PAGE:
Posted on October 25, 2016 by Matt Pressman
When Tesla Motors [NASDAQ: TSLA] CEO Elon Musk announced new self-driving hardware, he said, "it’s basically a supercomputer in a car" capable of Level 5 autonomy after a sequence of software updates rapidly improves its performance over time. So who makes this supercomputer? NVIDIA announced that Tesla's, "in-vehicle supercomputer is powered by the NVIDIA DRIVE PX 2 AI computing platform... [and it] delivers more than 40 times the processing power of the previous system. It runs a Tesla-developed neural net for vision, sonar, and radar processing."
Above: NVIDIA CEO Jen-Hsun Huang shows off his own (very admirable) Tesla car collection (Twitter: NVIDIA)
The CEOs of both NVIDIA and Tesla have a strong history of collaborating with one another. NVIDIA's Huang is, himself, a Tesla owner and has been involved with the company as a key supplier with its Tegra chips. And, last year Huang invited and interviewed Tesla CEO Elon Musk at NVIDIA's GPU Technology Conference. Most recently, as seen below, Huang donated "the world’s fastest AI system" to Elon Musk's non-profit, OpenAI.
Above: NVIDIA's Huang hand-delivered the "world’s first AI supercomputer" in a box, NVIDIA DGX-1, to Elon Musk's artificial intelligence non-profit, OpenAI, in August (Source: NVIDIA)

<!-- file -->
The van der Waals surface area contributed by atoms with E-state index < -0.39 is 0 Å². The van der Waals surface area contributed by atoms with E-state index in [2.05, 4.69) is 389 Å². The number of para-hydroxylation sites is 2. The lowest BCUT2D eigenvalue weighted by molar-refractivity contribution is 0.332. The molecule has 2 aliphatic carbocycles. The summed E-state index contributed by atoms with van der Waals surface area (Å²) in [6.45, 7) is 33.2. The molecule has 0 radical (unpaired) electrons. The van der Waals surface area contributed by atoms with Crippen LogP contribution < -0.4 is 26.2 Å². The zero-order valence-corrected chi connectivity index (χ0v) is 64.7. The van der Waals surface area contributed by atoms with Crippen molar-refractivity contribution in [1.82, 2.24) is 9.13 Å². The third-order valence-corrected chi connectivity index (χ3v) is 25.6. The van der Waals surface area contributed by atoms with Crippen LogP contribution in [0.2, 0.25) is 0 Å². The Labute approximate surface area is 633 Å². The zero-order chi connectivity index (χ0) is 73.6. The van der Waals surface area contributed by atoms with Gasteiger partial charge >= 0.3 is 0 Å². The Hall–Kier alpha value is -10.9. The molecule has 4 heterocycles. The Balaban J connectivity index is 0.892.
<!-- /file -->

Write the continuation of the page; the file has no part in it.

Obviously, the almighty DGX-1 (above) isn't being used in Tesla's cars. That said, what's this new DRIVE PX 2 supercomputer for self-driving Teslas all about? NVIDIA explains, "DRIVE PX 2 is an end-to-end AI computing system that uses groundbreaking approaches in deep learning to perceive and understand the car’s surroundings... [and] lets carmakers first train their own deep neural networks on GPU supercomputers. Once loaded into the car, it processes the networks at high speed to provide the real-time, accurate response required for autonomous driving."
Above: NVIDIA CEO Jen-Hsun Huang shows off the company's new DRIVE PX 2 autonomous car technology at their CES 2016 press conference (Youtube: The Verge)
Here's how Huang describes it (see video above) — think about the computational ability of 150 Macbook pros that all fits neatly into a kid's school lunchbox. Furthermore, NVIDIA explains: "DRIVE PX 2 can understand in real-time what's happening around the vehicle, precisely locate itself on an HD map, and plan a safe path forward. It's the world's most advanced self-driving car platform—combining deep learning, sensor fusion, and surround vision to change the driving experience... Use of Deep Neural Networks (DNN) for the detection and classification of objects dramatically increases the accuracy of the resulting fused sensor data."
Above: NVIDIA Drive PX2 (Source: NVIDIA)
We'll be sure keep you posted on further news. But, it seems Wall Street is impressed thus far — Barron's reports: "Shares of graphics chip titan Nvidia (NVDA) are up... after Tesla Motors (TSLA) apparently confirmed it is using Nvidia’s parts for its next wave of automation in its 'Model S' sedan and other models, throwing out technology from Mobileye (MBLY)." Indeed... goodbye MobileEye, hello NVIDIA.
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